Pollution on Aragua’s coasts go beyond oil spills in Venezuela

Photo by Blue Environmentalists Foundation


On the paradisiacal Venezuelan coasts, the fight to preserve the marine ecosystem is increasingly gaining momentum, highlighting its importance and impact on the sustainability of the planet and the quality of life of the people.

By Marianny Castellanos // Correspondent lapatilla.com

Specifically on the coasts of Aragua in central Venezuela, where tar balls (oil) were recently found in small quantities, environmental concerns and its effects are a daily worry with other situations.

Beyond oil spills, which are occasional and attract media attention, a more persistent and damaging threat looms over these waters and often goes unnoticed.

To this end, the lapatilla.com team spoke with Gustavo Carrasquel, President of the ‘Azul Ambientalista’ an environmental Foundation, who highlighted that the pollution generated by the activity of human beings is at present a challenge for the preservation of marine and coastal ecosystems.

The harm of microplastics

Plastics become a big problem when they transform into micro-plastics


Tourism, although vital to the local economy, has also contributed to pollution. The lack of environmental awareness and inadequate waste management by visitors negatively impacts the beaches.

For this reason, the classification of “predatory tourism” comes to the fore as a concern for environmentalists and is evidence of the need for stricter regulation.

Cigarette butts, in addition to plastic and microplastics, are becoming more abundant every day on the country’s various beaches, harming various marine species.

In this sense, Carrasquel explained that plastics, although they are a more durable material, in the marine context they weaken faster due to the same climatic conditions.

“Plastics, although they are more durable, with the same erosion by sand, the sun and ultraviolet rays, fragment into smaller and smaller pieces until they become micro-plastic. “That does more damage, because it has already been incorporated into the food chain of both marine fauna and humans,” he noted.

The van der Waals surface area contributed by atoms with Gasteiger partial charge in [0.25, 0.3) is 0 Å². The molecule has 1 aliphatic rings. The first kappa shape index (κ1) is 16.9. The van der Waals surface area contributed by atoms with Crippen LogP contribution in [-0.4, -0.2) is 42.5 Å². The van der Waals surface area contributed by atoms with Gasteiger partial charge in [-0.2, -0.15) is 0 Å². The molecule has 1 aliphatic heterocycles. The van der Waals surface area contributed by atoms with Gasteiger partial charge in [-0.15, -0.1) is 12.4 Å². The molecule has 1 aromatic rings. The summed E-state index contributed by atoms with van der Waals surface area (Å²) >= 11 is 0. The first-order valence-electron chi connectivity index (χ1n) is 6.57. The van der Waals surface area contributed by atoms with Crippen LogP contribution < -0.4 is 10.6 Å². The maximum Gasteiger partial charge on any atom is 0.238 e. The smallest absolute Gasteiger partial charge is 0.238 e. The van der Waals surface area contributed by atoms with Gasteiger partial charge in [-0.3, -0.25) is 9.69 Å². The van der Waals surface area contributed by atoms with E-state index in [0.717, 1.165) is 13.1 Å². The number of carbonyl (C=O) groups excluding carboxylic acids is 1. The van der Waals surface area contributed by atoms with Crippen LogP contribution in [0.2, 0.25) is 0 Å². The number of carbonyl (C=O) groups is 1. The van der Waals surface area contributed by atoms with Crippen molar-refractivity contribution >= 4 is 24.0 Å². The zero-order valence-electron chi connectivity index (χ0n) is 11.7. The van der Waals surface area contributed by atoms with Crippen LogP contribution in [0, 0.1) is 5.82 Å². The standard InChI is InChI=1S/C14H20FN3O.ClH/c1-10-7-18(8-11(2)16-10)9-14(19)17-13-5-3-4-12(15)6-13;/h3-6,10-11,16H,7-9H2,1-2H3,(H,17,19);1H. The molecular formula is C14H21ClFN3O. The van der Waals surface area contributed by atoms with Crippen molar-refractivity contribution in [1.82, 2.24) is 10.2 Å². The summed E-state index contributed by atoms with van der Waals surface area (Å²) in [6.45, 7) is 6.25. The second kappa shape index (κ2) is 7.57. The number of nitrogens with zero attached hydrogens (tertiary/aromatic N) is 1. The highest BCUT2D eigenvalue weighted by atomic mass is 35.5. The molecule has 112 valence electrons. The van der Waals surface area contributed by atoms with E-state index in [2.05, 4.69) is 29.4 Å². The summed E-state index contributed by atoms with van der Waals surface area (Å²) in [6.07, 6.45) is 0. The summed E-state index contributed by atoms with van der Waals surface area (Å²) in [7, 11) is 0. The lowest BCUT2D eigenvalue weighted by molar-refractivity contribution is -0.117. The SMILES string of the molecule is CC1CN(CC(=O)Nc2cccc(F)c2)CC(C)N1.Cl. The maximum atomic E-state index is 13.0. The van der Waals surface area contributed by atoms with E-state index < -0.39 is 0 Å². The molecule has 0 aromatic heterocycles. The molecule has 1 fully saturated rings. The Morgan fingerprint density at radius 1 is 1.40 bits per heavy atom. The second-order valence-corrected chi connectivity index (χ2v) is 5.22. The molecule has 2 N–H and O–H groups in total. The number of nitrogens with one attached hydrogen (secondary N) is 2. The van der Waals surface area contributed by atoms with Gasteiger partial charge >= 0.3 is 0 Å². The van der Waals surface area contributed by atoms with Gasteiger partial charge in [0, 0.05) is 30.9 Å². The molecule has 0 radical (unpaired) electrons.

The beach is not your ashtray


Cigarette butts and bottle caps are common polluting agents in the sand


Likewise, he highlighted the lack of awareness of visitors who leave “piles” of cigarette butts where they are sitting. For this reason, together with the Ministry of Tourism and the environmental brigades, they have been eliminating this waste from the beaches for three years and joining efforts in environmental education.

“There should be a law that makes waste removal mandatory. Here we have the collaboration of a recycling company, which donated us some stainless steel baskets with which you sift the sand and collect the waste. This allows us to remove the metal bottle caps, lollipop sticks and cigarette butts,” he said.

The environmental expert commented on the consequences of the unsustainable activity of tourism that leaves behind trash that create micro-plastic particles in sea salt and even in water.

In addition, sewage also emerges as another problem that deeply affects the ecosystem, as Carrasquel explained that there are streams that are fed by wastewater, which in turn carries garbage and plastics.

“In Choroní there is a human settlement towards the mountain, which has a poorly managed garbage dump. That landfill when it rains falls into the ravine, the ravine’s sludge ends up in the sea and carries enormous amounts of plastic,” explained the environmentalist.

Active response

Environmentalists participate in cleanup days


In Choroní the ‘environmental brigades’, promoted by the ‘Ola Solidaria’ (Solidarity Wave) in collaboration with the Venezuelan Surf Federation, the Olympic Committee and private sponsors, play a vital role in preserving cleaner beaches.

These brigades have become a model of community action to address coastal pollution working on waste collection and educational programs that must be accompanied by legal actions by institutions and authorities.

That is why the President of NGO ‘Azul Ambientalista’ mentioned the need for stricter legislation to face these challenges, especially in these times where the tourist season is regaining strength. In this way, sustainable tourism and the preservation of the Venezuelan coasts could be guaranteed.

More than a hydrocarbon spill

Tar balls removed in Playa Grande, Choroní


While oil spills are contingency situations, they do not represent a continuous threat in the specific case of the coasts of Aragua State, according to the information provided by the president of Azul Ambientalista, marine currents and mathematical models indicate that these spills tend to disperse in the open sea and do not represent an imminent risk to the coast.

However, Gustavo Carrasquel, with more than 20 years of experience in the issue of oil spills, warned about the eventual presence of tar on the beaches of Aragua, a product of other sources of pollution such as leaks or oil installations in the central coastal area..

“Experience has shown us that either there is another leak, another pipeline, another leaking oil installation in the central coastal area or it was a spill from a ship that dumped oil on the high seas. It is true that petroleum tar arrived, but it arrived very emulsified, which means that it was many days old. For it to reach the beach sand in that condition, which was where we found it, the spilled liquid, upon touching the water, dispersed and sank towards the seabed, settled, and was dragged by the current until it reached the beach sand. It is a process that takes more than 6 weeks,” the expert pointed out.